In 1925 the Geneva Gas Protocol was signed, prohibiting the use in war of asphyxiating, poisonous, or other gases and of bacteriological methods of warfare. This was followed in 1929 by two further Geneva Conventions, dealing with the wounded and sick and with prisoners of war.
Following World War II yet another conference produced the four 1949 Geneva Conventions dealing, respectively, with the wounded and sick on land, with the wounded, sick, and shipwrecked at sea, with prisoners of war, and with civilians.
Until a more complete code of the laws of war has been issued, the High Contracting Parties deem it expedient to declare that, in cases not included in the Regulations adopted by them, the inhabitants and the belligerents remain under the protection and the rule of the principles of the law of nations, as they result from the usages established among civilized peoples, from the laws of humanity, and the dictates of public conscience.
Judicial decisions are also a source of the international laws of war. The International Military Tribunals at Nürnberg and Tokyo following World War II laid down many general principles that became widely accepted, but, in fact, following that conflict a large number of other tribunals were conducted by individual states to try those charged with war crimes. In addition, a Japanese court, in the case of Shimoda v. Japan (1955), dealt with the legality in international law of the atomic bombing of Hiroshima and Nagasaki.
Legally defining war
Two particular matters that were not referred to by either treaty were the meaning of the word war and the limits of any right of self-defense. The term war remained subjective, giving states liberty to withhold the term from their military adventures if they were so minded. (For example, in the fighting over Manchuria between Japan and China from 1937 to 1941, the Japanese refused to call the conflict a war.) As a concept, the term was left with little significance after the United Nations Charter of 1945, in article 2(4), prohibited “the threat or use of force against the territorial integrity or political independence of any State, or in any other manner inconsistent with the Purposes of the United Nations.” Moreover, all the Geneva Conventions apply to armed conflicts, whether or not they are officially called wars. In the Falkland Islands conflict in 1982, for example, the United Nations Security Council (in Resolution 502) condemned the Argentine invasion of the islands as a breach of the peace, even though neither Argentina nor the United Kingdom had declared war. Upon capture by the enemy, combatants were entitled to the treatment prescribed by the third Geneva Convention of 1949.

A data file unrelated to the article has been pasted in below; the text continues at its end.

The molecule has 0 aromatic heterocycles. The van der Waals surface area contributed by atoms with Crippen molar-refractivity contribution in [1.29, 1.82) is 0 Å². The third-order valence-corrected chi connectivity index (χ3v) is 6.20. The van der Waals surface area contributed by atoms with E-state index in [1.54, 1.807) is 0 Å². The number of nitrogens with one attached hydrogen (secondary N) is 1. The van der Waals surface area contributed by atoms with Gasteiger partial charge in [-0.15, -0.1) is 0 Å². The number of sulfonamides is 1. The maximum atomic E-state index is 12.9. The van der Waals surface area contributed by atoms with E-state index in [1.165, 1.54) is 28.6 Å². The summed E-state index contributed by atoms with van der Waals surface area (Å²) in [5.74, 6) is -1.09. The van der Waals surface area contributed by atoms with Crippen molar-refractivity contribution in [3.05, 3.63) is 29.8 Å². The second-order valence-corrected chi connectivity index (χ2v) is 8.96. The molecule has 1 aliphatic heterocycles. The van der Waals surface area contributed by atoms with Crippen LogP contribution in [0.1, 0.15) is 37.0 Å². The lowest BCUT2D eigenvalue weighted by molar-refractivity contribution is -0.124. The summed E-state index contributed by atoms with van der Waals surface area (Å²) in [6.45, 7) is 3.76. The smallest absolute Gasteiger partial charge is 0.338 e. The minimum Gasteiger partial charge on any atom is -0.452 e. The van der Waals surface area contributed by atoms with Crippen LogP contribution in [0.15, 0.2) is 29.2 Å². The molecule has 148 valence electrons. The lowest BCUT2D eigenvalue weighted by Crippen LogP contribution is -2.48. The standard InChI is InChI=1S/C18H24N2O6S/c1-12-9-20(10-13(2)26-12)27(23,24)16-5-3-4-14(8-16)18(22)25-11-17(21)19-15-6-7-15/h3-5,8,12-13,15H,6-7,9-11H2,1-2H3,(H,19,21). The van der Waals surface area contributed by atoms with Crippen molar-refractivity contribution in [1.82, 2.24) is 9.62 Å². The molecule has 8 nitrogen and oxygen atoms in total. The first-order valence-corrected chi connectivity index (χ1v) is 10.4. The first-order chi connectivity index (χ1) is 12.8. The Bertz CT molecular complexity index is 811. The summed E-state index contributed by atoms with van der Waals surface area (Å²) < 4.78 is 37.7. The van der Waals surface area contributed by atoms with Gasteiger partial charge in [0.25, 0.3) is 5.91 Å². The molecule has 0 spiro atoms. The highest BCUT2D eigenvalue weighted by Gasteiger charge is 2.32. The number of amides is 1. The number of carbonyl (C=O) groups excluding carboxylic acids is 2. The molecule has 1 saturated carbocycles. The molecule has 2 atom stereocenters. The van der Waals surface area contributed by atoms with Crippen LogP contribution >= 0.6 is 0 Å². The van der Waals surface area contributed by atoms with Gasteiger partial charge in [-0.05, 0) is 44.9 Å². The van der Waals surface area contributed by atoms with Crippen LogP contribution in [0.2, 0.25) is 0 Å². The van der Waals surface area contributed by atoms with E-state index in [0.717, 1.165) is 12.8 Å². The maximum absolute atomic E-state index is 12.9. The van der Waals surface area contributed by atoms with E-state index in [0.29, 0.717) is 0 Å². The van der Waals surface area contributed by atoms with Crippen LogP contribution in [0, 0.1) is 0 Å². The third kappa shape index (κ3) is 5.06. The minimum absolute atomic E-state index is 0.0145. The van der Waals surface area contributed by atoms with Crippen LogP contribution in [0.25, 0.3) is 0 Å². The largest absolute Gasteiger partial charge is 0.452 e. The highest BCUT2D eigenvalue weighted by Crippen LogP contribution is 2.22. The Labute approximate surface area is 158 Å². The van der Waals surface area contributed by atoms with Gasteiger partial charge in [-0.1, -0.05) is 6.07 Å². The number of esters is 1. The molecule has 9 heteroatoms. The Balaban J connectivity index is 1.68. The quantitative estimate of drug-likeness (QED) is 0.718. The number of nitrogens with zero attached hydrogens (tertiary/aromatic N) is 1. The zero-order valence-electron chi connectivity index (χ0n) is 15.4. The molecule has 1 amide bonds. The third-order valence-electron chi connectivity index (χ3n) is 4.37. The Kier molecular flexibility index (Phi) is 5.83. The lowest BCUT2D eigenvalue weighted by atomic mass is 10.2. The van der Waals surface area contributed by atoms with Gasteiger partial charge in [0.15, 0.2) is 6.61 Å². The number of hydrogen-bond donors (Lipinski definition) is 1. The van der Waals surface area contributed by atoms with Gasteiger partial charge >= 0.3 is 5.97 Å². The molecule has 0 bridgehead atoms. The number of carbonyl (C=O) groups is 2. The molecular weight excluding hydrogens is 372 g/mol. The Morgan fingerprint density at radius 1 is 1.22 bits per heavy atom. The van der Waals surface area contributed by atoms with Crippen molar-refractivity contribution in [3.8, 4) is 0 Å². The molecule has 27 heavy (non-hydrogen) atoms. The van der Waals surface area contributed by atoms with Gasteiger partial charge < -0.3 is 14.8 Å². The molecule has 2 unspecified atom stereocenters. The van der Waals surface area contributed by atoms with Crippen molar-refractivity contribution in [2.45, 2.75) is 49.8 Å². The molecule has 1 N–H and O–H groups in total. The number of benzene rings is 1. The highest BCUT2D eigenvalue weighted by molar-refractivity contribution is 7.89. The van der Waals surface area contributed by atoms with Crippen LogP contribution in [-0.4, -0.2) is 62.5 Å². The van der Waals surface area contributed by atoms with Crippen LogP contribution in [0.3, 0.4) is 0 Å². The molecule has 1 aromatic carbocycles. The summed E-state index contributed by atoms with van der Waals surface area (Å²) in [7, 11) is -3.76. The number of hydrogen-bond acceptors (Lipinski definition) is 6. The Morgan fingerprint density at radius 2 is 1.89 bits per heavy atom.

In 1974, General Assembly Resolution 3314 defined and gave some examples of aggression. Article 3 gave, as examples, invasion or attack by armed forces of a state, military occupation, bombardment against the territory of another state, blockade of ports or coasts, action of a state in allowing its territory to be used for preparing an act of aggression against a third state, and the sending of armed bands, groups, irregulars, or mercenaries to carry out acts of armed force against another state.